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Listening is a tool to use before you speak

illustrationThere is a well known saying, “we were born with one mouth and two ears because listening is twice as important as speaking”. For those of us that stutter, we probably think about communication more than most. However, what we often fail to realise is how communication is a two-way process. If I am to become a better communicator, and I don’t mean someone who does not stutter, it is imperative I listen, and do it actively. Words have for some time been my nemesis. I’ve changed what I wanted to say mid sentence, used fillers and avoided those awkward vowels and consonants to make my delivery appear more fluent. It’s a tiresome and frustrating sequence of events that has led me to wonder if I ever have the time to actually listen to what others are saying to me.

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Did Alan Turing stutter?

Alan TuringAlan Turing

You may have seen the recent movie, The Imitation Game, about British mathematician Alan Turing. During the Second World War he devised a machine, much like a computer, to break the encrypted "Enigma" code used by the Germans for communication. This gave the Allies a secret advantage and the ability to end the war much earlier than otherwise possible. Turing was not publicly credited for this during his lifetime.

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How to Survive Your First Conference

The Canadian Stuttering Association is having a one-day conference this month in Toronto. It will feature a number of speakers giving short presentations on stuttering, from personal stories to scientific research on the causes and treatments for stuttering. For more information, check out the website. Alexandra, a CSA board member, offers advice here for people who have never attended a conference for people who stutter.

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Anxiety and stuttering treatment

illustrationSummary of the Research paper: Anxiety of children and adolescents who stutter: A review. By Kylie A. Smith, Lisa Iverach, Susan O’Briand, Elaina Kefalianosa, and Sheena Reilly. Published in the Journal of Fluency Disorders 40 (2014) 22–34.

Approaches to stuttering treatment have undergone changes over the decades. As in any field, practitioners don’t always entirely agree. But one thing all speech pathologists would definitely concur on is the need for more research into the nature of stuttering, its impact and causes, and implications for better treatment methods.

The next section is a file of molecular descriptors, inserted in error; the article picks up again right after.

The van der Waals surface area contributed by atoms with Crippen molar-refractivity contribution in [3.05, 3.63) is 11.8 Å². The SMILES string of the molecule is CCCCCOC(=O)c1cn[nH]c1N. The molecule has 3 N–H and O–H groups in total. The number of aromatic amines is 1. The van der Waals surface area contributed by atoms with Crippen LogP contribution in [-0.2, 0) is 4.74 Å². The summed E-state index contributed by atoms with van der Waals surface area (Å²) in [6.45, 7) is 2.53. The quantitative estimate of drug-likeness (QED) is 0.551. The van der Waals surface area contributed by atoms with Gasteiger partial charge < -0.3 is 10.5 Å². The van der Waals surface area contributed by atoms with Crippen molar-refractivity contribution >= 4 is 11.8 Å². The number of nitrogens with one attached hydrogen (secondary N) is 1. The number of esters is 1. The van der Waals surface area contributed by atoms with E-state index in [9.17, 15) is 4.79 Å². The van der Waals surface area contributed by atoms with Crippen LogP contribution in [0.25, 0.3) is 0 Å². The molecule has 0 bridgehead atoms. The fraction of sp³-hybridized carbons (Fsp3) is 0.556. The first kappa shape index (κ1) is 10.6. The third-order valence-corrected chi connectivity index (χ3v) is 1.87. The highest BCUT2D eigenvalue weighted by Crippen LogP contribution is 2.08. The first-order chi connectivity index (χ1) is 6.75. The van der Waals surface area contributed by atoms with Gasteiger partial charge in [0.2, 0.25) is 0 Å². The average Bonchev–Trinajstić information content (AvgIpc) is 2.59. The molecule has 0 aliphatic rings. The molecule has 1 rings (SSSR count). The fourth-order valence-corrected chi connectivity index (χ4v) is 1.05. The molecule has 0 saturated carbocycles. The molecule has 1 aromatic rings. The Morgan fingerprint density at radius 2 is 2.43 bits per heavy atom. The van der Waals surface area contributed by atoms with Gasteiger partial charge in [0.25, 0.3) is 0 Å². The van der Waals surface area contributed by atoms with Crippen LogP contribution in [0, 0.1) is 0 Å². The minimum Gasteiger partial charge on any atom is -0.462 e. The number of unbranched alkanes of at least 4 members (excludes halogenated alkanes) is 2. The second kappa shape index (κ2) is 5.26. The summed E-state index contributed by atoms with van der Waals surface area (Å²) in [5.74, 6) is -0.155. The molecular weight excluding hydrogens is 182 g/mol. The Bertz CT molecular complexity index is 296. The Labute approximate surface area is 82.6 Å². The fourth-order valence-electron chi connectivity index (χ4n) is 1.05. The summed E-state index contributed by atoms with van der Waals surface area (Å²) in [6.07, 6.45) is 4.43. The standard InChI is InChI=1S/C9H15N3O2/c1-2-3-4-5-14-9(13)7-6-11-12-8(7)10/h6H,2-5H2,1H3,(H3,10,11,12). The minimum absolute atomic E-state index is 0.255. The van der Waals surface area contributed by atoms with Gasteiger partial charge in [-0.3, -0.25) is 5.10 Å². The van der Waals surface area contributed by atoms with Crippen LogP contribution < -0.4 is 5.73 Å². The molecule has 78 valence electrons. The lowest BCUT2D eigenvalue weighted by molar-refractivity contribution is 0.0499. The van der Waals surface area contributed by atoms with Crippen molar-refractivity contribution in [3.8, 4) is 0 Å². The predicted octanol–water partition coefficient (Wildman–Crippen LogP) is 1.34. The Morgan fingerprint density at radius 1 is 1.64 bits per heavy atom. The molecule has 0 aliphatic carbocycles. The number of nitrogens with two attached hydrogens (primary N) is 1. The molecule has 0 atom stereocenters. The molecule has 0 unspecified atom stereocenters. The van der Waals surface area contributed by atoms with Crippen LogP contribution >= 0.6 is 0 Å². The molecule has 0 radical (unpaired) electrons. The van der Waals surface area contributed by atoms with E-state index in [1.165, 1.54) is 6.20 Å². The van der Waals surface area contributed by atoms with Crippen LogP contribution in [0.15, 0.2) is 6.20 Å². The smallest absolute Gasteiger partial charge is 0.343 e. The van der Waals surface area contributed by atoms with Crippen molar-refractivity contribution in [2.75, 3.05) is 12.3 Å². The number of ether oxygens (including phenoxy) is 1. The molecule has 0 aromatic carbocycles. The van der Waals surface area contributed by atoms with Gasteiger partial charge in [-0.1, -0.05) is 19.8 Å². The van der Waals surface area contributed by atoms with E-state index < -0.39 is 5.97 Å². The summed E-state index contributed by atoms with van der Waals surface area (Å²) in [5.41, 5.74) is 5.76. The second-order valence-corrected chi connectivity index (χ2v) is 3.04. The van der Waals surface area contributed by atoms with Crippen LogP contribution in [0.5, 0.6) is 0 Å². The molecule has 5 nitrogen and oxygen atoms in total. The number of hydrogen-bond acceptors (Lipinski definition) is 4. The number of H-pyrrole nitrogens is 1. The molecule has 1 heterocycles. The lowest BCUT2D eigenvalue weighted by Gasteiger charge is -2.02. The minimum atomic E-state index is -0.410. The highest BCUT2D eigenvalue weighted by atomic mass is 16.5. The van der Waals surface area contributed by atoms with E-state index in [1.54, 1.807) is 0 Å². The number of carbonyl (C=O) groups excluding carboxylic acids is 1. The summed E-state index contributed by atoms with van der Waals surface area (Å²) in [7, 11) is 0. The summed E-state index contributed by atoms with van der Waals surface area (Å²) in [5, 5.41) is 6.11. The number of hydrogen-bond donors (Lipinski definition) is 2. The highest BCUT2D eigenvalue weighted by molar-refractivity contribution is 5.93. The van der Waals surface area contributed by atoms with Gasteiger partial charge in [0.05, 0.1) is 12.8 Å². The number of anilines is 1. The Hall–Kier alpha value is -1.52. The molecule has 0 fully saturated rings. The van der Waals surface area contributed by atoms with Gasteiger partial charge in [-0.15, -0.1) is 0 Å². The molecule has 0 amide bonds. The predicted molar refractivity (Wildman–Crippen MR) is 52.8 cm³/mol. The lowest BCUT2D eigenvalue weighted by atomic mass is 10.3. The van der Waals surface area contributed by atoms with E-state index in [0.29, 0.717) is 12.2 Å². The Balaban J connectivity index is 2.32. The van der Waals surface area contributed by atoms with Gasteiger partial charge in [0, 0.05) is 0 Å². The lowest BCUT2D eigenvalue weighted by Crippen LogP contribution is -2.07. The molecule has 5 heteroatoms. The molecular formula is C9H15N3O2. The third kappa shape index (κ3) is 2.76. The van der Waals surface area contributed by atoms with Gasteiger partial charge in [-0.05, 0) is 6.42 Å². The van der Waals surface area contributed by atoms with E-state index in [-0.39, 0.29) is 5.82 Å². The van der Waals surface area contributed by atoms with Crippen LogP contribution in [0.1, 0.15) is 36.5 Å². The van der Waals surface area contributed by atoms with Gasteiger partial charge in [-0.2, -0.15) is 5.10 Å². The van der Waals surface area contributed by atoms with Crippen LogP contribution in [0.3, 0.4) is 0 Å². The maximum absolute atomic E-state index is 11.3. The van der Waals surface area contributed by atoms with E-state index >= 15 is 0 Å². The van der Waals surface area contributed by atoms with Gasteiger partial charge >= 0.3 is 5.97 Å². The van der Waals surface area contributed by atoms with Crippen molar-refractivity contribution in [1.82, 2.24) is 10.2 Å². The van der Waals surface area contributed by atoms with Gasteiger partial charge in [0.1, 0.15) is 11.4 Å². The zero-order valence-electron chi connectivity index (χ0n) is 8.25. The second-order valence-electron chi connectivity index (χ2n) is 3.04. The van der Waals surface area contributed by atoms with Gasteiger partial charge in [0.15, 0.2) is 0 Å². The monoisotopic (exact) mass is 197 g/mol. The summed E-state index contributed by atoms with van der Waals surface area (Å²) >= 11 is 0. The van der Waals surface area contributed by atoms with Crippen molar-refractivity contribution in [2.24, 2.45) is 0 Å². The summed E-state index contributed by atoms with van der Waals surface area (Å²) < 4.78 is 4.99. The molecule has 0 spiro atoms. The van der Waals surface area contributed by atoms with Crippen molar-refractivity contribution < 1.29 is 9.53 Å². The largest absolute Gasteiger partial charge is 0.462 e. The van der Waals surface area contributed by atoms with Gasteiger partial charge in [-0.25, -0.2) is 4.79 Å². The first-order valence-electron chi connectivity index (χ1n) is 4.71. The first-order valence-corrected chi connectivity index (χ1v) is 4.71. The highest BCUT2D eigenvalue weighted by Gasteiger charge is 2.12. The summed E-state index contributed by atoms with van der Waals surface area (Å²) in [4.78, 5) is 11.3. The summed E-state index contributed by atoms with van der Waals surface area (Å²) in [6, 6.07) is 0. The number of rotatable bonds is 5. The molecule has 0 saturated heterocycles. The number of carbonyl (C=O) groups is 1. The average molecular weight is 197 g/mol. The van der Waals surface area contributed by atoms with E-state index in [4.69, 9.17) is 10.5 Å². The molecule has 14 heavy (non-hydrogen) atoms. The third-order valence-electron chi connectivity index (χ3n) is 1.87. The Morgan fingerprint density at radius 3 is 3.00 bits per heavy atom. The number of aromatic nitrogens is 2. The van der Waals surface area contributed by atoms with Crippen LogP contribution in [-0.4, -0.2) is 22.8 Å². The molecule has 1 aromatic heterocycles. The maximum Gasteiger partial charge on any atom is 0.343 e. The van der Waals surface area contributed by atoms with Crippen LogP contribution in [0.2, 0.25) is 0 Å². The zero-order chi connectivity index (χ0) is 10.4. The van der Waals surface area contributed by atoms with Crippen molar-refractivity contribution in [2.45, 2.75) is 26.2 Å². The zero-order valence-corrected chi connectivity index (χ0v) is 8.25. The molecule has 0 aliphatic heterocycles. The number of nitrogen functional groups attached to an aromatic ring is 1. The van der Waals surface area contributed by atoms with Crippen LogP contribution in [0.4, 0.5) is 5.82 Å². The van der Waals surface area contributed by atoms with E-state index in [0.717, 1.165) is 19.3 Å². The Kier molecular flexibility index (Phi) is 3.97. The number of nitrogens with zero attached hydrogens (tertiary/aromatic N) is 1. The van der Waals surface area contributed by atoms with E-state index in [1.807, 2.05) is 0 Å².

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The stuttering patient: Stuttering and health care

This is a summary and review of the article "A Simple Case Of Chest Pain: Sensitizing Doctors To Patients With Disabilities" by Leana S. Wen, from Health Affairs, October 2014.

Leana Wen Dr. Leana S. Wen

In the recent issue of Health Affairs, Dr. Leana S. Wen discusses the problems people with communication difficulties sometimes have getting adequate medical attention. As she is a person who stutters herself, she brings some insight to the problem. In the article, she relates a story that took place in the emergency ward of a hospital where she was working as an intern. Late at night, a man with chest pains was brought in. He stuttered badly when the senior resident talked to him, and the doctor walked away from him telling Leana to “talk slowly so he understands.”

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More NSA Conference reflections

Casey (2nd from right) and conference friends Casey (2nd from right) and conference friends

I stepped into a beautiful hotel lobby on a sunny Wednesday afternoon in Washington, DC. Almost immediately I could sense that this conference was going to be extraordinarily and terrifyingly special. I saw groups of people – hundreds of people – mingling, talking, and laughing. Old friends, spotting each other from across the room, excitedly called to each other to catch up on close friendships that had been put on hold since last July. Many “first-timers” were excitedly introduced to complete strangers as though they were family members not yet met. Others, like myself, stood for a few seconds on the sidelines with suitcases, watching in awe.

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